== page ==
Pumpkins are popping up on porches, football games are becoming regular weekend fare, trees are hinting at tinting color, and the weather is beginning to de-sizzle. Fall is officially underway.
Whether the weather is cool or warm, a pleasant place for children to spend some “down time” — which they desperately need in their often overly scheduled week —- is in a calm art gallery.
Children who are used to being entertained at every turn, probably would not choose to go to a place where there is no action. But as a parent, you have the opportunity to introduce your child to a world of quiet imagination, expressed by artists through color, design and context, rather than noise and movement.
I was not exposed to the world of art as a child, but instead got hooked when I became my girls’ art docent at their elementary school.
From that point on, through the years, our vacations included visits to art galleries, including ones in Amsterdam, London, Paris and Florence, and our family gained a growing appreciation for fine art.
So when I recently suggested taking four grandchildren to the Norton Simon Art Museum, my daughters were pleased, but apprehensive. “Take them by yourself?” Of course, said the art docent grammy.
Sitting on the grass under Rodin’s Burghers of Calais, we started with a meeting reviewing the rules of the museum. With a full cooperation agreement from Cora (3), Lucia (4 1/2), Everett (5 1/2) and Ivy (7), we entered the large glass doors.
I had mailed an art postcard to each child before their visit, so we were on a treasure hunt to find their three paintings and one sculpture. But first stop was at Van Gogh’s “Portrait of a Peasant,” flanked by the “Artist’s Mother” on one side and the “Mulberry Tree” on the other. We memorized Van Gogh’s name, wondered why his mother’s face was green, and looked closely at the thick paint of the Mulberry tree.
As we proceeded down the gallery, postcards in hand, I noticed the guards becoming extra alert when they saw the girls. I was very impressed with the “Rule Followers” as we located Degas’ “Pink Ballerinas,” and the “Little Dancer, Aged Fourteen” sculpture. The guards relaxed.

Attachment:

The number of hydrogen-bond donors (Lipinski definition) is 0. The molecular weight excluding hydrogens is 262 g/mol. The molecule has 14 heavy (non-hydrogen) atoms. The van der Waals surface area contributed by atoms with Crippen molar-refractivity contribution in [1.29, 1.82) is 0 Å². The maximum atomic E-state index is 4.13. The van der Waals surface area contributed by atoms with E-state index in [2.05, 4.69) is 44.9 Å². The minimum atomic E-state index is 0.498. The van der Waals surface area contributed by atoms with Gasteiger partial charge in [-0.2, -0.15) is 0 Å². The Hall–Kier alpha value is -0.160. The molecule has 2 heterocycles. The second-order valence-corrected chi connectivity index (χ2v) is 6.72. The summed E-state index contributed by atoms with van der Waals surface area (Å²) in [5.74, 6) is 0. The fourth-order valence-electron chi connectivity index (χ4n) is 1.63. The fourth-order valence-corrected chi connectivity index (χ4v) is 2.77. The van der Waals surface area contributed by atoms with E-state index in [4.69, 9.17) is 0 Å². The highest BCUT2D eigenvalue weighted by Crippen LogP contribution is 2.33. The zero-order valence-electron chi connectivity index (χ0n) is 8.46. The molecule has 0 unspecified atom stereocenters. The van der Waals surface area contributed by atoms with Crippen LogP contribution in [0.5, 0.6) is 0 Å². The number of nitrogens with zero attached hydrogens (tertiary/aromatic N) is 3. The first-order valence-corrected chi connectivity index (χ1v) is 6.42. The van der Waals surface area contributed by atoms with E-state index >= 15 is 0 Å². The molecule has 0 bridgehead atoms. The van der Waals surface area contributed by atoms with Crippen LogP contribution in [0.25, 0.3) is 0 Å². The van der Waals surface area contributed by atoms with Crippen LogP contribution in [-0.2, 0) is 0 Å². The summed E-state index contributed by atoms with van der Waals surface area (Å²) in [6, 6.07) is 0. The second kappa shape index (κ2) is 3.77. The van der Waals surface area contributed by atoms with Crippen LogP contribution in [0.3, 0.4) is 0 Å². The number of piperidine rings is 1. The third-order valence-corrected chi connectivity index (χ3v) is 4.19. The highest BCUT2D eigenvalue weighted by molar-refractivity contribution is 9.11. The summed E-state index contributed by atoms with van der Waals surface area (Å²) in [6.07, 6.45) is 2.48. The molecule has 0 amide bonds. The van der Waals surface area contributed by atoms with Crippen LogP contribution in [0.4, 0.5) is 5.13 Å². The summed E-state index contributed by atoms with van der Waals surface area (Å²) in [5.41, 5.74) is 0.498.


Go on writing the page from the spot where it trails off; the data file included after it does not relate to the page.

Along the way on our treasure hunt, the children were noticing other paintings that interested them — especially by Picasso — on our way to find Rousseau’s “Monkeys in the Jungle,” and Rivera’s “Girl With Lilies.”
It was time for a break, so we walked around the pond in the sculpture garden, in search of the “Panther” sculpture, ending up around a little table in the outdoor cafe with drinks and cookies.
Now, the key to taking children to an art gallery is leaving when they are asking to see more. “Next time,” you say, on the way to the gift shop. Here, in addition to a new pencil, they each picked out an art postcard of something they want to search for the next time we look for treasure in the museum.
As we walked to the car, I asked them what they enjoyed most about the museum. The universal answer was, “The cookies!”
The next time we go, perhaps they will know just where to find Van Gogh’s “Portrait of a Peasant,” will want to re-visit his green-faced mother and look once again at the Mulberry tree’s lush thick paint. Then we’ll launch a hunt for the new paintings.
And of course we’ll get cookies in the sculpture garden by the enchanting pond. After all, for children that’s the prize at the end of the treasure hunt.